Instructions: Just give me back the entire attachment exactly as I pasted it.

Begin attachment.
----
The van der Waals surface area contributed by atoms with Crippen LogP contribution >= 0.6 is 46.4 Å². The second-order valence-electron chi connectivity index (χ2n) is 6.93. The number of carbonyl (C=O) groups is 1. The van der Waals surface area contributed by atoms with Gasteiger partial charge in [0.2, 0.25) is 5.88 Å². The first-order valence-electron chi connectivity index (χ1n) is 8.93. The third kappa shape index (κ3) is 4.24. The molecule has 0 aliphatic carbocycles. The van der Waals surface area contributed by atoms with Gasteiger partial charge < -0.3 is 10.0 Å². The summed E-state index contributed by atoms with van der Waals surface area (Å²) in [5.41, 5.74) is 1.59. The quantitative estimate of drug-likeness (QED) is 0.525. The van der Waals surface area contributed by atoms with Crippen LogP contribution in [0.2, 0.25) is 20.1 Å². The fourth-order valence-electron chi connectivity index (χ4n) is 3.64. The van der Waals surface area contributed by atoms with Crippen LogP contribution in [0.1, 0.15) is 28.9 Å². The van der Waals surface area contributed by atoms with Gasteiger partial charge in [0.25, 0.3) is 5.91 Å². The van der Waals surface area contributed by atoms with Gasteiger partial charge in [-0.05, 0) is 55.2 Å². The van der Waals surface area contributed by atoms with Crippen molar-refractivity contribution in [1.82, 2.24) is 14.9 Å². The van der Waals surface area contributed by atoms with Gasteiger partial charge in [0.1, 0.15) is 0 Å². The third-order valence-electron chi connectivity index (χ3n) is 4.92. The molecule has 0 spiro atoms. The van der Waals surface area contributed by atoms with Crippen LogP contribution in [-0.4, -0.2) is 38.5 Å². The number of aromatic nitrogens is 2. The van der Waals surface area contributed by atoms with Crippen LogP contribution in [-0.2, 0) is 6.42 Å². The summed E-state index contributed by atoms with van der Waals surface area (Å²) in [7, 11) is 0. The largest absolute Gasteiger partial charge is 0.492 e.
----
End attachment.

The van der Waals surface area contributed by atoms with Crippen LogP contribution >= 0.6 is 46.4 Å². The second-order valence-electron chi connectivity index (χ2n) is 6.93. The number of carbonyl (C=O) groups is 1. The van der Waals surface area contributed by atoms with Gasteiger partial charge in [0.2, 0.25) is 5.88 Å². The first-order valence-electron chi connectivity index (χ1n) is 8.93. The third kappa shape index (κ3) is 4.24. The molecule has 0 aliphatic carbocycles. The van der Waals surface area contributed by atoms with Gasteiger partial charge < -0.3 is 10.0 Å². The summed E-state index contributed by atoms with van der Waals surface area (Å²) in [5.41, 5.74) is 1.59. The quantitative estimate of drug-likeness (QED) is 0.525. The van der Waals surface area contributed by atoms with Crippen LogP contribution in [0.2, 0.25) is 20.1 Å². The fourth-order valence-electron chi connectivity index (χ4n) is 3.64. The van der Waals surface area contributed by atoms with Crippen LogP contribution in [0.1, 0.15) is 28.9 Å². The van der Waals surface area contributed by atoms with Gasteiger partial charge in [0.25, 0.3) is 5.91 Å². The van der Waals surface area contributed by atoms with Gasteiger partial charge in [-0.05, 0) is 55.2 Å². The van der Waals surface area contributed by atoms with Crippen molar-refractivity contribution in [1.82, 2.24) is 14.9 Å². The van der Waals surface area contributed by atoms with Gasteiger partial charge in [0.1, 0.15) is 0 Å². The third-order valence-electron chi connectivity index (χ3n) is 4.92. The molecule has 0 spiro atoms. The van der Waals surface area contributed by atoms with Crippen LogP contribution in [-0.4, -0.2) is 38.5 Å². The number of aromatic nitrogens is 2. The van der Waals surface area contributed by atoms with Crippen LogP contribution in [-0.2, 0) is 6.42 Å². The summed E-state index contributed by atoms with van der Waals surface area (Å²) in [7, 11) is 0. The largest absolute Gasteiger partial charge is 0.492 e.